Here is why: The trillion for completely switching to 100 % renewables (including most of the research, infrastructure, flexibility options as well as profits for the operators) is for getting 20 Years of all (or nearly all) of our electricity from renewables which means: that the trillion is divided by 600 TW/h (600 000 000 000 KW/h) germany as a whole (very roughly) consumes annually divided again by the time (20 years) it is paid for.
(Or to put it to be clearly and easily understood the way it is paid:
1 000 000 000 000 € divided by 600 000 000 000 KW/h divided by 20 years of this ammount delivered annually equals a whopping 0,083(period 3) € per KW/h so a tad above 8 cent per KW/h and thus even below the price the average private consumer in france pays, according to your statements with large variation since you just pay about 5 Eurocent)
Aferterward the renewable plants (especially solar panales which unlike what you have assumed in your initial post in the thread don't by and large technically break on average after 20 years, its just the time the feed-in tariffs are guaranteed if electricity is delivered during that timeframe) will have been paid for but still be running not much unlike the old conventional plats which run way longer than initially intended (since written off plants are a huge moneymaker for their operators). With two important differences: those plants don't consume fuel (minus biomass which is getting more and more marginal here for just this reason and others) and if something happens to the plant the investor carries the risk not wider society (since no more money flows if no more electricity flows that is also true during the 20 Years not just after and the overall risks are marginal).

That's especially cheap compared to the 600 billion (600 000 000 000) € which nuclear has cost us in Germany initially, is costing us currently and will cost us in the future taken together (and that is shouldered indeed by the taxpayer + a big chunk of it was shouldered up-front unlike with renewables where the electricity end-consumer foots the bill.) for the measly 25% of our electricity nuclear provided to our mix before a good number of the plants where switched off in the aftermath of fokusima. A loss of a key former conservative federal state to the greens cemented the societal concensus to exit nuclear at 2022 at the very latest, likely much earlier (after our current renewable hating and formerly nuclear loving government both spectacularly failed to push through an exit from our prior nuclear exit strategy in 2010/ early2011 and then 1 year later and more spectacularly failed to push through an exit from solar expansion in spite of them badly wanting to. Parliaments and especially people didn't let them. The very people who foot the bill for renewable btw. Talk about clear sign of intent to pay the bill if there ever was one...).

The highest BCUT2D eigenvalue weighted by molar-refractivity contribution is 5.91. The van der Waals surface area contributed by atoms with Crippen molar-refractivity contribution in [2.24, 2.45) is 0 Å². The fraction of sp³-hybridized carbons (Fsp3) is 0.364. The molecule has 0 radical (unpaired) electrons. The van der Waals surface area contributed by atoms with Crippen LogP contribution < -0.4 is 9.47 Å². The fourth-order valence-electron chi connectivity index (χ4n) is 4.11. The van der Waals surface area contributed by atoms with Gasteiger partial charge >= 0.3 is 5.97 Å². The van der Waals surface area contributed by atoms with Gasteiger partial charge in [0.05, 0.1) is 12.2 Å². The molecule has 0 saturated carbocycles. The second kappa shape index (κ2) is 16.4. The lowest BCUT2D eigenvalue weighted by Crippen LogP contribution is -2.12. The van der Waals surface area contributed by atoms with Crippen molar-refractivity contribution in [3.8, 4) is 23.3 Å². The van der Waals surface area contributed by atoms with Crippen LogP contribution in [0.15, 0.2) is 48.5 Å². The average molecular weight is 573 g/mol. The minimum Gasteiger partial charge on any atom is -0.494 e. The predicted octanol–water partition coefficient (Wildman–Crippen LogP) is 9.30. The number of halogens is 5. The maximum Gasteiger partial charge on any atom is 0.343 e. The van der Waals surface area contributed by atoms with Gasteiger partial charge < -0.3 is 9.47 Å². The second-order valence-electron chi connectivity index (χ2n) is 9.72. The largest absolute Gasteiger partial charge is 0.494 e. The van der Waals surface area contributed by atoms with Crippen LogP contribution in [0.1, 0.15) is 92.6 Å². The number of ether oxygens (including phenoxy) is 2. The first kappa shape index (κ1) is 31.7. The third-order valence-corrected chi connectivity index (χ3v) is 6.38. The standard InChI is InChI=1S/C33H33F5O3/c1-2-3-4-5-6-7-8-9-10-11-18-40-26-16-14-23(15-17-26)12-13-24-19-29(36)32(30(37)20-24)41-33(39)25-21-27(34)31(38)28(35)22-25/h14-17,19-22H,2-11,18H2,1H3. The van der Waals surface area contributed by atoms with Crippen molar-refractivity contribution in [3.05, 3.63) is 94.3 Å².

But Mr. Altmeier is quite apt at putting up perfectly low sums as something scary by summing something up which isn't paid in one (if the same thing was done for fossil-nuclear here the sum whould be about 3 times higher for the same timeframe. With a much larger chunk being the profit margins of the operators.).

No politically non-suicidal politician in Germany publicly declares his / her support for nuclear anymore. So its not even worth discussing much here from a german perspective (and whould also be vastly off-toppic in a thread about grid-connected solar plants). The next and possibly final battle will be about / against coal and especially lignite here (since anthrazithe coal is no longer feasible, not as bad for operators as gas but still to bad to do without usage / monetisation of excess heat).

The major faliure of offshore wind in its curent form is elating since its an incompetent effort by our government and 3 left big utilities to force the old paradigms (tax-based, pre-payment, society foots the bill if something fails) onto renewables which doesn't work by and large to the luck of the electricity end-consumer (and whould have been exessively expensive if widely implemented the way our government and 3 big utilities had planned).
Also offshore windparks as planned (and failed) are centralized (both financially and technically) and take larger (and higher layers of the) grids to transport the power to places of consumption as well as producing power more spread out than onshore wind and relying on that power being consumed / paid for to be financially feasible thus being incompatible with fluctuating renewables (putting that money into onshore whould have been much more sensible but it doesn't work for our 3 big left utilities since the profit margins are much lower for them there. Whould have still been worse than going the regular feed-in-tariff model anyways. Good riddance.).
So from all angles incompatible with the new energy system germany will have in the next 10 to 20 years (depending on how vigorously our governments resist the shift to renewables which any of our governments in the last one and a half decades has done less or like currently more.) which will be based on mainly fluctuating renewable energies (solar PV from small to large as well as onshore wind are the very likely winners of the race for best generators of power)